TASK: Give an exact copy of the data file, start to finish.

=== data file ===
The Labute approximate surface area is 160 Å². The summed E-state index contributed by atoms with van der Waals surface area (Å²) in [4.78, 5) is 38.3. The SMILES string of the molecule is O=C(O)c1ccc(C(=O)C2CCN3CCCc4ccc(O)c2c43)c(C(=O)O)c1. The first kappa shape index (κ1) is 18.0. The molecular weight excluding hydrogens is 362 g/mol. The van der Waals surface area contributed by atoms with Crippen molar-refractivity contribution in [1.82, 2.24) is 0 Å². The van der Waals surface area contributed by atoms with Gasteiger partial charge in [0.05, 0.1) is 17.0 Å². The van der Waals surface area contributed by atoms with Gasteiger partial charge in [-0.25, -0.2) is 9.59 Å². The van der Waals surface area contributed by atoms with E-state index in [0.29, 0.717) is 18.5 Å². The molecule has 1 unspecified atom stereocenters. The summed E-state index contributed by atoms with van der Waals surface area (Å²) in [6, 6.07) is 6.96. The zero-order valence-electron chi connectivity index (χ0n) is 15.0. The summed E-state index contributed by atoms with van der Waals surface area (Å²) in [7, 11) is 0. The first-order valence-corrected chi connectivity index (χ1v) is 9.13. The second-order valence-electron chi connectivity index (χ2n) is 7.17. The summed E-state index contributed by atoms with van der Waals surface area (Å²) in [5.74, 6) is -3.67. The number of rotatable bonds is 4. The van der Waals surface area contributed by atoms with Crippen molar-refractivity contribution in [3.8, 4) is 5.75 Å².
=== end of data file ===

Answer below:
The Labute approximate surface area is 160 Å². The summed E-state index contributed by atoms with van der Waals surface area (Å²) in [4.78, 5) is 38.3. The SMILES string of the molecule is O=C(O)c1ccc(C(=O)C2CCN3CCCc4ccc(O)c2c43)c(C(=O)O)c1. The first kappa shape index (κ1) is 18.0. The molecular weight excluding hydrogens is 362 g/mol. The van der Waals surface area contributed by atoms with Crippen molar-refractivity contribution in [1.82, 2.24) is 0 Å². The van der Waals surface area contributed by atoms with Gasteiger partial charge in [0.05, 0.1) is 17.0 Å². The van der Waals surface area contributed by atoms with Gasteiger partial charge in [-0.25, -0.2) is 9.59 Å². The van der Waals surface area contributed by atoms with E-state index in [0.29, 0.717) is 18.5 Å². The molecule has 1 unspecified atom stereocenters. The summed E-state index contributed by atoms with van der Waals surface area (Å²) in [6, 6.07) is 6.96. The zero-order valence-electron chi connectivity index (χ0n) is 15.0. The summed E-state index contributed by atoms with van der Waals surface area (Å²) in [7, 11) is 0. The first-order valence-corrected chi connectivity index (χ1v) is 9.13. The second-order valence-electron chi connectivity index (χ2n) is 7.17. The summed E-state index contributed by atoms with van der Waals surface area (Å²) in [5.74, 6) is -3.67. The number of rotatable bonds is 4. The van der Waals surface area contributed by atoms with Crippen molar-refractivity contribution in [3.8, 4) is 5.75 Å².